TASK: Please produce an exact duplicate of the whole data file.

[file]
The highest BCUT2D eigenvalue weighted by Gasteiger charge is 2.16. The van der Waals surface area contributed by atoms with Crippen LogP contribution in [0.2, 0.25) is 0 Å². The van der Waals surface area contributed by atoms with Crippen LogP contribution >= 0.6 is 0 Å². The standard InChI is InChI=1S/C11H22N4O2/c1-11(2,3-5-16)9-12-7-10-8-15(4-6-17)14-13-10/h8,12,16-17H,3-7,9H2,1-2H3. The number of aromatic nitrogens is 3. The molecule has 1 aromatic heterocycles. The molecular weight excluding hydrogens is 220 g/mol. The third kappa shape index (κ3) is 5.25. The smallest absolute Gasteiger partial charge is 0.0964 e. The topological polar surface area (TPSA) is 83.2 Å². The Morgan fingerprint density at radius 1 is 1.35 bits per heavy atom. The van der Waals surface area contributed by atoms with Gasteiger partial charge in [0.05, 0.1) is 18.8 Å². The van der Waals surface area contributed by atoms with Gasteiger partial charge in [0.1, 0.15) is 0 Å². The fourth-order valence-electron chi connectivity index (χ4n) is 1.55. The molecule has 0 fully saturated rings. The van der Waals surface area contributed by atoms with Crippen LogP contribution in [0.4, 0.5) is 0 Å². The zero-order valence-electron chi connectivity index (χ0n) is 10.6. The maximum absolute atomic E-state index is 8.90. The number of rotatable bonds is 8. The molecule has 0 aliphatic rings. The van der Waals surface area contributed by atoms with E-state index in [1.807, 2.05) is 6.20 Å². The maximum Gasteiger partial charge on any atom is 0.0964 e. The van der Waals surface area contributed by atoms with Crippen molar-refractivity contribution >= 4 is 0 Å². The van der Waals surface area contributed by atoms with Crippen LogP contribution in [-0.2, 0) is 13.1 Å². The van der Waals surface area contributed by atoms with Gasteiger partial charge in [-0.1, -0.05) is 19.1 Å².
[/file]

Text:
The highest BCUT2D eigenvalue weighted by Gasteiger charge is 2.16. The van der Waals surface area contributed by atoms with Crippen LogP contribution in [0.2, 0.25) is 0 Å². The van der Waals surface area contributed by atoms with Crippen LogP contribution >= 0.6 is 0 Å². The standard InChI is InChI=1S/C11H22N4O2/c1-11(2,3-5-16)9-12-7-10-8-15(4-6-17)14-13-10/h8,12,16-17H,3-7,9H2,1-2H3. The number of aromatic nitrogens is 3. The molecule has 1 aromatic heterocycles. The molecular weight excluding hydrogens is 220 g/mol. The third kappa shape index (κ3) is 5.25. The smallest absolute Gasteiger partial charge is 0.0964 e. The topological polar surface area (TPSA) is 83.2 Å². The Morgan fingerprint density at radius 1 is 1.35 bits per heavy atom. The van der Waals surface area contributed by atoms with Gasteiger partial charge in [0.05, 0.1) is 18.8 Å². The van der Waals surface area contributed by atoms with Gasteiger partial charge in [0.1, 0.15) is 0 Å². The fourth-order valence-electron chi connectivity index (χ4n) is 1.55. The molecule has 0 fully saturated rings. The van der Waals surface area contributed by atoms with Crippen LogP contribution in [0.4, 0.5) is 0 Å². The zero-order valence-electron chi connectivity index (χ0n) is 10.6. The maximum absolute atomic E-state index is 8.90. The number of rotatable bonds is 8. The molecule has 0 aliphatic rings. The van der Waals surface area contributed by atoms with E-state index in [1.807, 2.05) is 6.20 Å². The maximum Gasteiger partial charge on any atom is 0.0964 e. The van der Waals surface area contributed by atoms with Crippen molar-refractivity contribution >= 4 is 0 Å². The van der Waals surface area contributed by atoms with Crippen LogP contribution in [-0.2, 0) is 13.1 Å². The van der Waals surface area contributed by atoms with Gasteiger partial charge in [-0.1, -0.05) is 19.1 Å².